A few years later, I began working in what I was to later learn was the women’s movement, out of the self-righteous thought process that being born into the 10% bracket of ‘access’ in the ‘have’s’, I needed to give back. Despite my current use of language as well as the thinly veiled sarcasm that seems to run through my thoughts, I’m really not aiming at critiquing who I was when I began working together, 10 years ago, or being contemptuous about it. I’m aware that beginning where I did, is possibly neither a point of choosing or opportunity and doesn’t necessarily need to be seen through that lens. The analysis gives me the hindsight to be grateful instead, that warts and all, the multiple fissures that exist within each discourse, of identity, have allowed me to rest, pause and often hide and deal with my increasing discomfort to try and find ‘home’ in this world within worlds, of activism. Also known as citizenship, social change, social justice, these encompass amongst other things, leadership strategies and tools that are both lived experiences and ideologies that we use to challenge hierarchies of power, injustice, access, and oppression. These are challenged to ensure the rights of those who have been excluded, repressed, forgotten, unseen, marginalized, ostracized and wronged.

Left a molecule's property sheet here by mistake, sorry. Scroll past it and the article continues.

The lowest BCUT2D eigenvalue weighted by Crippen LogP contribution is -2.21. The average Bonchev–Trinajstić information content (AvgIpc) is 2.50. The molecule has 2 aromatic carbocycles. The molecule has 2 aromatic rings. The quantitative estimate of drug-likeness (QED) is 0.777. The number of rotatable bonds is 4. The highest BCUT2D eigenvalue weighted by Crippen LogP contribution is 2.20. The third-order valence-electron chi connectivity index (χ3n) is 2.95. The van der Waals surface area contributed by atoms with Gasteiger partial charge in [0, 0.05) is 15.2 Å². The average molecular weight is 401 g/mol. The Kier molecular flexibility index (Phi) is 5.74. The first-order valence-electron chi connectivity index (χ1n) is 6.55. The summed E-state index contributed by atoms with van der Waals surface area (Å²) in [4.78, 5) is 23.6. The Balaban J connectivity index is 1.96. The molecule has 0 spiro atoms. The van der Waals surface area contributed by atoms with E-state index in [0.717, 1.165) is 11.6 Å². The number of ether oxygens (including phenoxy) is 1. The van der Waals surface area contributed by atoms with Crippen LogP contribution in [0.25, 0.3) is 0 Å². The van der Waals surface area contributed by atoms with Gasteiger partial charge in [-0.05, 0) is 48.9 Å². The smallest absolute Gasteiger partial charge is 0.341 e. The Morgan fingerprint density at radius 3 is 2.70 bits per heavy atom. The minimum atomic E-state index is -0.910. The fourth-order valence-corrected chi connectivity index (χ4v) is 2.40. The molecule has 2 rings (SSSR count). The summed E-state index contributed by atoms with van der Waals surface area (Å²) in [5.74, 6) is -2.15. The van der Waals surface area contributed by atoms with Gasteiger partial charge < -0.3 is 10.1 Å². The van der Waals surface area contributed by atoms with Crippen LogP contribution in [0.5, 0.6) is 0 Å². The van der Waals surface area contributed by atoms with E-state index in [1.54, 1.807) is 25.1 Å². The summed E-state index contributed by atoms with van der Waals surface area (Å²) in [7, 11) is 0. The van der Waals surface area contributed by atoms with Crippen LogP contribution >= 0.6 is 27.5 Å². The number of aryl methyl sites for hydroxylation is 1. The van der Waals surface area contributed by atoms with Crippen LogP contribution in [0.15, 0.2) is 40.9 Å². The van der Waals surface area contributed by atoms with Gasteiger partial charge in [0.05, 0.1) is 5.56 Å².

The volumes of history behind why violations happen, as well as the levels of analysis that one needs to grapple with to build one’s capacities to address, analyze and engage with these issues is difficult, exhilarating, frustrating, wildly helpful and above all, a learning and strategic work-in-progress.

Somewhere, I can see myself through the past ten years, stepping in and out of various leadership styles in my own organization. (Presumably a dominant space where I have power from both the positioning and responsibilities of being ‘Founder and CEO’.) My style of leadership is heavily influenced by my own insecurities as an individual, and learning from negotiating the waters of a much wider set of women’s and young people’s movements. I believe that in varying degrees and spaces and places in my life, I have experienced a few of the frameworks of power, oppression and marginalization in